Last fall, when the voting didn’t go all that well for Republican/Tea Party/conservative types, the Republican governor of Louisiana, Bobby Jindal, for the second time that we knew of went public with his chastisement of party colleagues, that they should stop being “the stupid party.” Unless he is himself a contributor to it, Jindal may want to add “predictable” to the maxim he’d like his GOP mates to observe, there being surely a makeable case that no rocket science brain power is required to see right through the party’s chess board maneuvers.
Back in 2008 when Hillary Clinton and Barack Obama were duking it out for the Democratic nomination, the conservative media (New York’s included) took to laying on some added wallop in the reporting of primary defeats Clinton suffered, as if championing the Obama cause. Clear as daylight and conceivably not beguiling too many with the ruse, this “rooting” for Obama had only to do with his being perceived as a much easier pick-off for the GOP standard bearer. Predictable stuff.
Clinton isn’t running for anything, as far as we know, but she’s again in the crosshairs of that right-side nexus, which has been relentless in its efforts to get her smeared with the blood of those diplomatic personnel killed in last year’s Benghazi consulate attack. Never mind the State Department’s own review, independent investigation headed by a respected diplomat and hearings in both the Senate and the House, the battering-ram style pummeling of Clinton for alleged culpability in the Benghazi tragedy is strategy that has legs, its orchestrators believe. Of course just about everyone is by now hip to what’s behind all these alarms being sounded. And, as well they should, Democrats (and others) have been calling out the folks evidently committed to realizing some kind of political profit from the incident, to Clinton’s detriment, clearly with the 2016 presidential stakes in mind. Again, predictable stuff.
The naked, underlying truth of these tactics (and people’s awareness of this) notwithstanding, we know from experience there’s no way the hounds are about to back off and declare Benghazi a lemon from which all juice has been squeezed. It didn’t take as an issue in the 2012 election; that’s no reason for it not to be ginned up for 2016. A Benghazi consulate staffer surfaces to claim he was demoted after he expressed views contrary to those of the powers that be, and it’s a cue to give the thing another whirl. We’re bombarded, still, with chatter about changed “talking points” in the aftermath of the attack. But as Clinton rightly said during the Senate hearing, “What difference does it make at this point?”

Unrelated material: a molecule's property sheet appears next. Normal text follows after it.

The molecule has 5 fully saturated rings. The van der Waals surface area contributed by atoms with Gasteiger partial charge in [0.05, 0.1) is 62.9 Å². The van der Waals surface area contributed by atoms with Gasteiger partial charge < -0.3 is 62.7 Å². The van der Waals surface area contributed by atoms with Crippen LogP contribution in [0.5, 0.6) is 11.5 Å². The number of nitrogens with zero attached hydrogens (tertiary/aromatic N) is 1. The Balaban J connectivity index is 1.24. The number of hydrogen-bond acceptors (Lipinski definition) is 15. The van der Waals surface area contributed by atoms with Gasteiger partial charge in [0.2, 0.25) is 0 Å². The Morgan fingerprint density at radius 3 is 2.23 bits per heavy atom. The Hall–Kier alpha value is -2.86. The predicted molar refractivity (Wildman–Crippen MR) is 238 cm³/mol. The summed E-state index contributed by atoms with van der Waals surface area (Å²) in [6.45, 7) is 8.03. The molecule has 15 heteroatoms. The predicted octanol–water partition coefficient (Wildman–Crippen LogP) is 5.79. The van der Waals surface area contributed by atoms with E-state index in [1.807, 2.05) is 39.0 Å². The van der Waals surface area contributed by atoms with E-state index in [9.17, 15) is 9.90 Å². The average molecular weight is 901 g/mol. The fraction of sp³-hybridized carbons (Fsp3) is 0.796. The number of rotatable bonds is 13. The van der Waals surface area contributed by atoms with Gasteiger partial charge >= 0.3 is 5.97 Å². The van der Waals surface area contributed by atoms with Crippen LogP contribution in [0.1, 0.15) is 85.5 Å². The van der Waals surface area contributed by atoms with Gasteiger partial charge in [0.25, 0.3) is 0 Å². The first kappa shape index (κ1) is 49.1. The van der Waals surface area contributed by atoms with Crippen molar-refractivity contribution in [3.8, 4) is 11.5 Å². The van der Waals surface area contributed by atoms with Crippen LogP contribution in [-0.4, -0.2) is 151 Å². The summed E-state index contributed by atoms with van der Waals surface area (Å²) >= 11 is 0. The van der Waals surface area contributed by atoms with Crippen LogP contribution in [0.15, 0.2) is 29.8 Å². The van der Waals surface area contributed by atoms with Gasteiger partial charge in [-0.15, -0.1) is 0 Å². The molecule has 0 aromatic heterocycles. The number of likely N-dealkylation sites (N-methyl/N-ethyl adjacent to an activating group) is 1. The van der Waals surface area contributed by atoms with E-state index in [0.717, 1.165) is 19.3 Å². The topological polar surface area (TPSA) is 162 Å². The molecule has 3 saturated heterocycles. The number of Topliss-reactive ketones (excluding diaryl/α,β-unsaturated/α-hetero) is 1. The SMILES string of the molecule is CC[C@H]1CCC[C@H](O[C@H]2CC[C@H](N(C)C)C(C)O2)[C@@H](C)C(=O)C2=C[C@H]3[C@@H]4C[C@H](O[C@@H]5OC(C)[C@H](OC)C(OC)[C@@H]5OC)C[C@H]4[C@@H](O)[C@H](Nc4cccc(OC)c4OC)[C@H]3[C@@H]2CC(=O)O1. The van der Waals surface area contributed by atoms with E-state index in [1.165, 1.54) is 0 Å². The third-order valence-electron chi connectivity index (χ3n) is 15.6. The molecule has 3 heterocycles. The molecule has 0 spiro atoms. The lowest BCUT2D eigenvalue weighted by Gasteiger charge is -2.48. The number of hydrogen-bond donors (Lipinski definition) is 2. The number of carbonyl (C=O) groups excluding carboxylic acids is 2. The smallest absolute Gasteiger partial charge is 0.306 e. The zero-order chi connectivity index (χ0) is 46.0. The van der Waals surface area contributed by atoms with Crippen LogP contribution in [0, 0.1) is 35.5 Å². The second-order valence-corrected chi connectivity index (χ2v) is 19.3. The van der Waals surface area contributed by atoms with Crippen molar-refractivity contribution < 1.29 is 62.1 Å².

In truth, the Libya episode was one that should not be part of the American narrative when it is written. American involvement in the uprising in Libya that led to the overthrow of Qaddafi was something we repeatedly ripped in this space as a terrible idea. To us there was no mistaking that the so-called Arab Spring, which saw all of that tumult in a succession of Arab countries was a movement best left to the respective populations to sort out. Former Secretary of Defense Robert Gates, amplifying his position opposing the U.S. involvement in Libya, said in a TV interview a few days ago: “We overestimate our ability to determine outcomes.” For emphasis he would add: “I oversaw two wars that began with quick regime change and we all know what happened after that.” Gates, more given to scholarly analysis of unfolding events as opposed to the cowboy approach of his predecessor in the Bush administration, Donald Rumsfeld, could speak in those tempered tones about a foreign policy that had been framed in his Bush stint by a neocon emphasis on bluster, and which some progressives thought Obama too often tended to approximate.
Former French President Sarkozy was the lead international “Get Qaddafi!” advocate, who was able to get Britain’s David Cameron and ultimately President Obama to sign on. And although achieving Qaddafi’s ouster, the revolt was always fraught with chaos and uncertainty as to who exactly were the elements in the mix seeking to topple the long-serving strongman. It is this unavoidable state of confusion following these regime change uprisings that makes dreamers of Americans still hewing to “big stick” policy who believe that short work can be made of operations to hand control over to perceived “friends” of America in faraway places. Some folk simply refuse to see Iraq and Afghanistan as having object-lesson value.
But it’s taking foreign policy matters to despicable extremes when a situation such as occurred in Benghazi is so crudely turned into a political ploy. Four Americans paid the ultimate sacrifice while serving overseas and one would think they deserve in death better than the witch hunt, as Senator Dick Durbin of Illinois called it, that has been made of the circumstances that got these individuals killed.
Hillary Clinton hasn’t declared herself a candidate for anything, but there’s already this ruckus. The Republicans, though, should probably take a cue from Mitt Romney’s experience in the second debate with Obama, when he obviously thought he had a big-game Benghazi coup de grace with which to nail the president and instead got famously check-mated. For Republicans still dead set on this course, Benghazi just might be too good to be true as political pay dirt.